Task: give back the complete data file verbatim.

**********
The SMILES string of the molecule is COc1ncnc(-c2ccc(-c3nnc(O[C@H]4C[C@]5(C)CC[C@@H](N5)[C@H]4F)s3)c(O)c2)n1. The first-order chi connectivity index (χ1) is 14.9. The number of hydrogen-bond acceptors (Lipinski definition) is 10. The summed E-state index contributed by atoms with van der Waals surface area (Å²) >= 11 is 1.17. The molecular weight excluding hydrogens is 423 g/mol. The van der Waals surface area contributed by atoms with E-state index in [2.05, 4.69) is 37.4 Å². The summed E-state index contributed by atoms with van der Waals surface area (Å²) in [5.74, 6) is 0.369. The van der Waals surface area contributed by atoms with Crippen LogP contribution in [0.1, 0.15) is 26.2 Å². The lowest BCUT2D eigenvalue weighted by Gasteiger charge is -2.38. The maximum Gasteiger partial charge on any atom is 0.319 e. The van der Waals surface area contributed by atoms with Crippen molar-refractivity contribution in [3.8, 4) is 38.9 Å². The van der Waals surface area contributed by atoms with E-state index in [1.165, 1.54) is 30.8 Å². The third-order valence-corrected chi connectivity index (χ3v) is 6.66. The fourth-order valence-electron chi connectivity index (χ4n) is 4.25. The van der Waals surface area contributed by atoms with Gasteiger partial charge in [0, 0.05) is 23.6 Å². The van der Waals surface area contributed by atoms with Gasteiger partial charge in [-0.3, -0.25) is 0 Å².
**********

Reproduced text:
The SMILES string of the molecule is COc1ncnc(-c2ccc(-c3nnc(O[C@H]4C[C@]5(C)CC[C@@H](N5)[C@H]4F)s3)c(O)c2)n1. The first-order chi connectivity index (χ1) is 14.9. The number of hydrogen-bond acceptors (Lipinski definition) is 10. The summed E-state index contributed by atoms with van der Waals surface area (Å²) >= 11 is 1.17. The molecular weight excluding hydrogens is 423 g/mol. The van der Waals surface area contributed by atoms with E-state index in [2.05, 4.69) is 37.4 Å². The summed E-state index contributed by atoms with van der Waals surface area (Å²) in [5.74, 6) is 0.369. The van der Waals surface area contributed by atoms with Crippen LogP contribution in [0.1, 0.15) is 26.2 Å². The lowest BCUT2D eigenvalue weighted by Gasteiger charge is -2.38. The maximum Gasteiger partial charge on any atom is 0.319 e. The van der Waals surface area contributed by atoms with Crippen molar-refractivity contribution in [3.8, 4) is 38.9 Å². The van der Waals surface area contributed by atoms with E-state index in [1.165, 1.54) is 30.8 Å². The third-order valence-corrected chi connectivity index (χ3v) is 6.66. The fourth-order valence-electron chi connectivity index (χ4n) is 4.25. The van der Waals surface area contributed by atoms with Gasteiger partial charge in [0, 0.05) is 23.6 Å². The van der Waals surface area contributed by atoms with Gasteiger partial charge in [-0.3, -0.25) is 0 Å².